An article published by the Agence France-Presse (AFP) on Sunday reports the decline of balti restaurants in Birmingham due to the growing popularity of steak houses, cake shops, and other restaurants.
Balti, translates to bucket, and typically features chicken, beef, or lamb with a blend of spices like garam masala, cumin, cardamom and cinnamon. Tomato and chilli puree, coriander, onions, and green peppers are also added, which makes the dish more flavourful.
The speciality of the dish comes from being cooked on a high flame using vegetable oil instead of traditional ghee. The diner is expected to eat out of this balti with freshly made naan or rice.
According to an Outlook India article published in 2019, the balti curry was first introduced in Birmingham by the local Pakistani population, which later spread all over the UK. The restaurant Adil Balti and Tandoori is credited to creating the dish in 1977.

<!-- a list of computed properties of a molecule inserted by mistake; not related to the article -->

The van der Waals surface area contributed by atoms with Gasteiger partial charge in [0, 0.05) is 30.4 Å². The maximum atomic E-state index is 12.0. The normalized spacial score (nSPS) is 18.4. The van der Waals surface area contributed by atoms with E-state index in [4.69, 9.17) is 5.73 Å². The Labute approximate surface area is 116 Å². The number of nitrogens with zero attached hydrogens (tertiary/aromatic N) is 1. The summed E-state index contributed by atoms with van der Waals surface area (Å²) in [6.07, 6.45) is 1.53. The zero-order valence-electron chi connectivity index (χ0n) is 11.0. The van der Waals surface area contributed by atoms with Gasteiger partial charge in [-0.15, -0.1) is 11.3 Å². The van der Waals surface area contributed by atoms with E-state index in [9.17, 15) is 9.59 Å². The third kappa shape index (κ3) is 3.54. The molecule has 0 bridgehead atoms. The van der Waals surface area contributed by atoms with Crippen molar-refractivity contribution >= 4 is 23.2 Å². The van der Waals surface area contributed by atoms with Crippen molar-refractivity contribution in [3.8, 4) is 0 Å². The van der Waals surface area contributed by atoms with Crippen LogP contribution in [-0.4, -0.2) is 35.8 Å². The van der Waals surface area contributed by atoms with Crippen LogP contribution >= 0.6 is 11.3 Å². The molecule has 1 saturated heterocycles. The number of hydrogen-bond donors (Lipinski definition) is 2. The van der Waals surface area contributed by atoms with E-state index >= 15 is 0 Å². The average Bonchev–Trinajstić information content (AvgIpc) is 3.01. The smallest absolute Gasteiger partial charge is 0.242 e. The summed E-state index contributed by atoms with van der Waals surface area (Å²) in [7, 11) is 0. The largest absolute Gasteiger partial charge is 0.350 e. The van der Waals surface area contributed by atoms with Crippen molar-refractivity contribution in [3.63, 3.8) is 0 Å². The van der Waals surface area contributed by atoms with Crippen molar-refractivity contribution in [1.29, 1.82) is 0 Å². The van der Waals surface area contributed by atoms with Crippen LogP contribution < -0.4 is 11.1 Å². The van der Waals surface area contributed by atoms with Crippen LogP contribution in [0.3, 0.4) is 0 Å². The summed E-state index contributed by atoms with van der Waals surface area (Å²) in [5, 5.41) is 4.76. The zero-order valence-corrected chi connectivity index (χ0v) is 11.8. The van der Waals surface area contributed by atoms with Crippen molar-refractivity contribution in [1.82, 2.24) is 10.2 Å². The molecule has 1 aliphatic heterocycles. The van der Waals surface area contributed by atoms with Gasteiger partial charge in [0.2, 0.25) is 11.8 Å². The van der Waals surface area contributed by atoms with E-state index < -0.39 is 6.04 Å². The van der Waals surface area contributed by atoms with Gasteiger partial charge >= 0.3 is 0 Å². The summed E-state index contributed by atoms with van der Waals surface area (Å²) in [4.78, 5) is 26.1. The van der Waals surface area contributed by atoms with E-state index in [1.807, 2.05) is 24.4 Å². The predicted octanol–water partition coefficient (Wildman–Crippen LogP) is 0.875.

The chefs who created the balti curry wanted to make a fusion dish inspired by Kashmiri recipes but cooked in a way that would be more appealing to the Western palate.
The restaurant was soon joined by a cluster of other balti restaurants, which earned the neighbourhood the name Balti Triangle. Today, only a few remain in the area. Balti curries originated to feed hungry customers from nearby pubs, which have now closed.
The population has also diversified significantly, with more families who prefer to take their time eating, Andy Munro told AFP, the author of the definitive book on balti curries called Going For A Balti.
Zaf Hussain, the chef at Shababs restaurant, which specializes in the dish, also told AFP about learning to cook the curry as a teenager. “The goal was to be able to serve something that would have tasted the same 60 years ago,” he said, “I want to carry this legacy forward for my family and Birmingham.”
With inputs from AFP.